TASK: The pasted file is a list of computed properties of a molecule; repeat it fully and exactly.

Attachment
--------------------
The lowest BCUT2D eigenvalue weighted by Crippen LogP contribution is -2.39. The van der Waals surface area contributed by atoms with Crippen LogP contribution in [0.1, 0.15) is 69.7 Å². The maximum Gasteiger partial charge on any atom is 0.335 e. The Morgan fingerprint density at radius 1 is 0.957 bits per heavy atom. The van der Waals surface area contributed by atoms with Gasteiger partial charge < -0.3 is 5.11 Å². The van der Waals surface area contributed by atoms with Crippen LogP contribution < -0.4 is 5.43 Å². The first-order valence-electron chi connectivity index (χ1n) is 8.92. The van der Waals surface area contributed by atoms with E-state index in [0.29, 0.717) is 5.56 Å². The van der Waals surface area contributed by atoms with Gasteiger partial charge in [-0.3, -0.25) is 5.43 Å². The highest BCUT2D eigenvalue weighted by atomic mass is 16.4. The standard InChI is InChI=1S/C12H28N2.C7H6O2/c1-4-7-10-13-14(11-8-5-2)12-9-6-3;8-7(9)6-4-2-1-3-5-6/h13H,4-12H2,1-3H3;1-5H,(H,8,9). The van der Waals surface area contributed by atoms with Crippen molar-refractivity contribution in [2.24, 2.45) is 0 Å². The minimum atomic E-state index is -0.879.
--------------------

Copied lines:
The lowest BCUT2D eigenvalue weighted by Crippen LogP contribution is -2.39. The van der Waals surface area contributed by atoms with Crippen LogP contribution in [0.1, 0.15) is 69.7 Å². The maximum Gasteiger partial charge on any atom is 0.335 e. The Morgan fingerprint density at radius 1 is 0.957 bits per heavy atom. The van der Waals surface area contributed by atoms with Gasteiger partial charge < -0.3 is 5.11 Å². The van der Waals surface area contributed by atoms with Crippen LogP contribution < -0.4 is 5.43 Å². The first-order valence-electron chi connectivity index (χ1n) is 8.92. The van der Waals surface area contributed by atoms with E-state index in [0.29, 0.717) is 5.56 Å². The van der Waals surface area contributed by atoms with Gasteiger partial charge in [-0.3, -0.25) is 5.43 Å². The highest BCUT2D eigenvalue weighted by atomic mass is 16.4. The standard InChI is InChI=1S/C12H28N2.C7H6O2/c1-4-7-10-13-14(11-8-5-2)12-9-6-3;8-7(9)6-4-2-1-3-5-6/h13H,4-12H2,1-3H3;1-5H,(H,8,9). The van der Waals surface area contributed by atoms with Crippen molar-refractivity contribution in [2.24, 2.45) is 0 Å². The minimum atomic E-state index is -0.879.